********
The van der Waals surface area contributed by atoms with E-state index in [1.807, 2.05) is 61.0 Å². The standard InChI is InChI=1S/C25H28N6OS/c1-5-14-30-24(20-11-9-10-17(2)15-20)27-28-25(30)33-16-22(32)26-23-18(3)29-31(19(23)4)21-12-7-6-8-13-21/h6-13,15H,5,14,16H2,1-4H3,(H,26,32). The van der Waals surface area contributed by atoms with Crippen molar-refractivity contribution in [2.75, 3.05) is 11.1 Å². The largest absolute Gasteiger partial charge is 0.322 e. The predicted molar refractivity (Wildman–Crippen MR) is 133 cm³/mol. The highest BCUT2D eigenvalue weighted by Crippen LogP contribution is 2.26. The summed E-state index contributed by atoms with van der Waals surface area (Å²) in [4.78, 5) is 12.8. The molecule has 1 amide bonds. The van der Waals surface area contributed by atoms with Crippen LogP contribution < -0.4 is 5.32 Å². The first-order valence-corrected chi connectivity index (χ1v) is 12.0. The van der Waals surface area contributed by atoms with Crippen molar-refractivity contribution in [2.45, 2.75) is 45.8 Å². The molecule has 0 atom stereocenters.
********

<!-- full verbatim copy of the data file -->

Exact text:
The van der Waals surface area contributed by atoms with E-state index in [1.807, 2.05) is 61.0 Å². The standard InChI is InChI=1S/C25H28N6OS/c1-5-14-30-24(20-11-9-10-17(2)15-20)27-28-25(30)33-16-22(32)26-23-18(3)29-31(19(23)4)21-12-7-6-8-13-21/h6-13,15H,5,14,16H2,1-4H3,(H,26,32). The van der Waals surface area contributed by atoms with Crippen molar-refractivity contribution in [2.75, 3.05) is 11.1 Å². The largest absolute Gasteiger partial charge is 0.322 e. The predicted molar refractivity (Wildman–Crippen MR) is 133 cm³/mol. The highest BCUT2D eigenvalue weighted by Crippen LogP contribution is 2.26. The summed E-state index contributed by atoms with van der Waals surface area (Å²) in [4.78, 5) is 12.8. The molecule has 1 amide bonds. The van der Waals surface area contributed by atoms with Crippen LogP contribution < -0.4 is 5.32 Å². The first-order valence-corrected chi connectivity index (χ1v) is 12.0. The van der Waals surface area contributed by atoms with Crippen molar-refractivity contribution in [2.45, 2.75) is 45.8 Å². The molecule has 0 atom stereocenters.